I find I can be pretty philosophical through a few bad days or weeks, but once it runs on too long or the pain level gets too high I start to run out. I’m spending half my time crying at the moment I’m so depressed and frustrated. Wednesday night was my sculpture class which I had to miss again. I have to cancel the rest of this week to keep medical appointments and have tests done. I remember this world, and even a small brush with it like this is terrifying. There’s so much grief in being ill, such a profound sense of loss.
Watching my peers go off to university while I was too sick to cook my own meals or bath unaided was an excruciating time in my life. Fear, misery, humiliation, and painful empty hope tortured me. Chronic pain is an evil thing that warps you, you notice yourself changing, becoming irritable, angry, losing your joy, and you watch it all happening and fight it with everything you have but you don’t always win. Then comes the shame, the fury with yourself for how weak you are, that if you only tried harder, you would be better.
You watch the toll it takes on relationships. You want to know the divorce rates when one partner has a chronic illness? Want to know the suicide rates? For the first episodes friends don’t take it personally when you cancel on them. After a while they decide it’s simply kinder to stop inviting you. It’s like watching your blood running down a drain from a wound you can’t staunch.
I remember this world. Going through a supermarket in a wheelchair and cringing under real and imagined glances of disbelief when you haul yourself upright to reach an item out of reach. Being taken aside to have whispered conversations “The rest of the students don’t understand why you’re using a scooter when you can walk”. Caught constantly between the pain of walking and the humiliation of assistance. Limping back to the car bent over the supermarket trolley handle to try and take the weight off the hip that is screaming. Biting holes in my lip to distract me. Staying home for so long the outside world became a memory, a dream. Tolerating whatever I had to do to be able to get back out there. But then, the feeling that my chair dominated me, that I didn’t have enough personality to fill it and radiate out beyond it, not enough confidence, that instead it defined me, caged me, engulfed me. I so badly needed another friend in a chair.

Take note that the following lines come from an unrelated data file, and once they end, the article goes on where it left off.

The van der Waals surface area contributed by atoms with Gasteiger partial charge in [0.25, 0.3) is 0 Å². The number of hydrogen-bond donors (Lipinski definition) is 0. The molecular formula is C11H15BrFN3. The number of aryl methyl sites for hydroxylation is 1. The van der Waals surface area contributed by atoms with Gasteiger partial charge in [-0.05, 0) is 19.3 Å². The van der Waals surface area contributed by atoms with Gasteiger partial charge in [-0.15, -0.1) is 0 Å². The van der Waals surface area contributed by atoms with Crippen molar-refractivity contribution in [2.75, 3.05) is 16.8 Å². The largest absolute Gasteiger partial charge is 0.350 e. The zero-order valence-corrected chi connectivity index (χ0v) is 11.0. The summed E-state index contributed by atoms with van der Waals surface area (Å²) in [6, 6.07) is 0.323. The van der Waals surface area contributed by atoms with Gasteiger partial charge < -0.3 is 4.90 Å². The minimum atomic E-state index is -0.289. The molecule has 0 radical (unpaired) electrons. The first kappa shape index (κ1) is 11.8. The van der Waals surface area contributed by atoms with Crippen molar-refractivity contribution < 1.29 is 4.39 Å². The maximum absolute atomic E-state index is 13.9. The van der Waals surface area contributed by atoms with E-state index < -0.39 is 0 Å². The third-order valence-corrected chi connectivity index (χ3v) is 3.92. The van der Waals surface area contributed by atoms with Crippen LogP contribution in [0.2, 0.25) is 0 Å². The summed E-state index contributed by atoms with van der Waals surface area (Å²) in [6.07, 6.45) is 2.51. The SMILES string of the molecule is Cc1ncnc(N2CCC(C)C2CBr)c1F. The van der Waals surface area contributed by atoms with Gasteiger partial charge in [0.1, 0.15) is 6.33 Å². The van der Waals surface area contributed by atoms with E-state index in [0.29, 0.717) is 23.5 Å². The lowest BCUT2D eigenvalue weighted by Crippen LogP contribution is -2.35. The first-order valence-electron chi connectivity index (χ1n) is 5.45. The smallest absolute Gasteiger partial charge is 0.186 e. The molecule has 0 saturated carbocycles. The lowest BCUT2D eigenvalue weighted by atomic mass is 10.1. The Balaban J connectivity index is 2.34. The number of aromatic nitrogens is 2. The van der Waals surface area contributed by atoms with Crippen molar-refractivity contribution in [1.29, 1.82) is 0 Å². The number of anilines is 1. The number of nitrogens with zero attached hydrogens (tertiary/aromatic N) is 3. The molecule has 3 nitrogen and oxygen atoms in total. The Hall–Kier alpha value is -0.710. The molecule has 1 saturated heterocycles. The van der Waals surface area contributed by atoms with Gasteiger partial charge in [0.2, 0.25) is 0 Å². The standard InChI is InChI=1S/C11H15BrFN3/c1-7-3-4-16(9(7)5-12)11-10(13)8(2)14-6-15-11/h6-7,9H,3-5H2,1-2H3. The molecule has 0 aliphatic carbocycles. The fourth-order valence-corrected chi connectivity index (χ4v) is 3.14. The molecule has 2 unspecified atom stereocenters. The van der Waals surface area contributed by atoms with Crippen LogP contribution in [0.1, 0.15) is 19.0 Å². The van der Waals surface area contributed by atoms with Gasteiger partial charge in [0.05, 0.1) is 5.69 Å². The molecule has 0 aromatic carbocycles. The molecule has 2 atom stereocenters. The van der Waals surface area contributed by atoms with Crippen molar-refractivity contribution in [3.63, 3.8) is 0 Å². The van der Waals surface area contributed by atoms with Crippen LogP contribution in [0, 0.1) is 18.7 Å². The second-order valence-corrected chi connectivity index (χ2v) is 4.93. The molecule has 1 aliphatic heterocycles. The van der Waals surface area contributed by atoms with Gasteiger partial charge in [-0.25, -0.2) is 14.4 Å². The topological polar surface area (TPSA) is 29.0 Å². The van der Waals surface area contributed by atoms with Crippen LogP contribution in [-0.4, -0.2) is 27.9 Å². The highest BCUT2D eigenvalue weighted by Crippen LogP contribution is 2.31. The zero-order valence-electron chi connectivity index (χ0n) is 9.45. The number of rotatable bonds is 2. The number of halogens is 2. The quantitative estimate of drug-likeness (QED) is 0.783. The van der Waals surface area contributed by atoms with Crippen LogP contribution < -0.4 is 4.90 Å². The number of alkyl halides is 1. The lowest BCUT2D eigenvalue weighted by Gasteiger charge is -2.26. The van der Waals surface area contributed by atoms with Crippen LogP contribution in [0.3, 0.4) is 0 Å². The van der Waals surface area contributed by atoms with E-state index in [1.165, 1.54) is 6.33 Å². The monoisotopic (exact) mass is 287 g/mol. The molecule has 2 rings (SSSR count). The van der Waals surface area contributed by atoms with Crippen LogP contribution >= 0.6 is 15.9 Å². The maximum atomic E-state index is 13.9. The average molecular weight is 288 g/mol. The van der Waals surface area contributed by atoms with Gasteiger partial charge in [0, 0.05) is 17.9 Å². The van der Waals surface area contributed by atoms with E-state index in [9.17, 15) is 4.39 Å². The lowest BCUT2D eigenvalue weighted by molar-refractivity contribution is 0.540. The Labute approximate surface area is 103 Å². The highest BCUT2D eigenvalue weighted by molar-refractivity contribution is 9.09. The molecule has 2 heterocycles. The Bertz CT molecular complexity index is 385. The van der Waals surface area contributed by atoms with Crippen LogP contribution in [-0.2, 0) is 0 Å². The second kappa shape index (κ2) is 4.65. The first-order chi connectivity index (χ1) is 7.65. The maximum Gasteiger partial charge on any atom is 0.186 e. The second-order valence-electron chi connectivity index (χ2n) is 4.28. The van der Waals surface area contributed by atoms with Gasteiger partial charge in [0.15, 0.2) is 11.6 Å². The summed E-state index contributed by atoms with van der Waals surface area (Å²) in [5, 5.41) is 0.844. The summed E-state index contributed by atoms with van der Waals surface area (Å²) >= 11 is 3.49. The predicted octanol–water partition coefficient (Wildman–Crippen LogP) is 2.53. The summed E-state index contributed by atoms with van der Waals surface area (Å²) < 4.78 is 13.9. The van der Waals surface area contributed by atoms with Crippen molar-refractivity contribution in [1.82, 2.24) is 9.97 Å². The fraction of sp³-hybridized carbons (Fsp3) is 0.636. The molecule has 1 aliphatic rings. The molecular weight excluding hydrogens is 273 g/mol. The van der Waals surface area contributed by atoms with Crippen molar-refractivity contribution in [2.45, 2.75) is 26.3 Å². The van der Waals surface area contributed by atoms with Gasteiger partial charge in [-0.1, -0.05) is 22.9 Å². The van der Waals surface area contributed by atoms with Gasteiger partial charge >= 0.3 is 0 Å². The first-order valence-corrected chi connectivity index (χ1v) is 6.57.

The assumption of personal failing, constantly having to deny that you have in some way done something wrong to bring this down on yourself, it’s type A personality, it’s about not enough sun, it’s because you don’t exercise enough, it’s because you exercise too much, it’s about blood sugar, about vitamins, about rare viruses, it’s all in your head.
“I hate myself” has been on loop for days now. I don’t hate myself. I just really, really, don’t want to be sick, I’m very tired and there’s a lot of bad memories in my head.
2 thoughts on “Remembering sickness and loss”
Thankyou Amanda, I appreciate your care 🙂
You are right that you don't hate yourself; you hate the sickness and pain. Remember that. You are not the problem. The problem is the problem. Loss of life experiences that others take for granted is something to grieve over. I hope you can find some joy and hope in little things as you live through the grief. I haven't even met you but I know you are a strong, inspirational person. I apologise if this all sounds horribly presumptious coming from a stranger but I care about you and wish you well.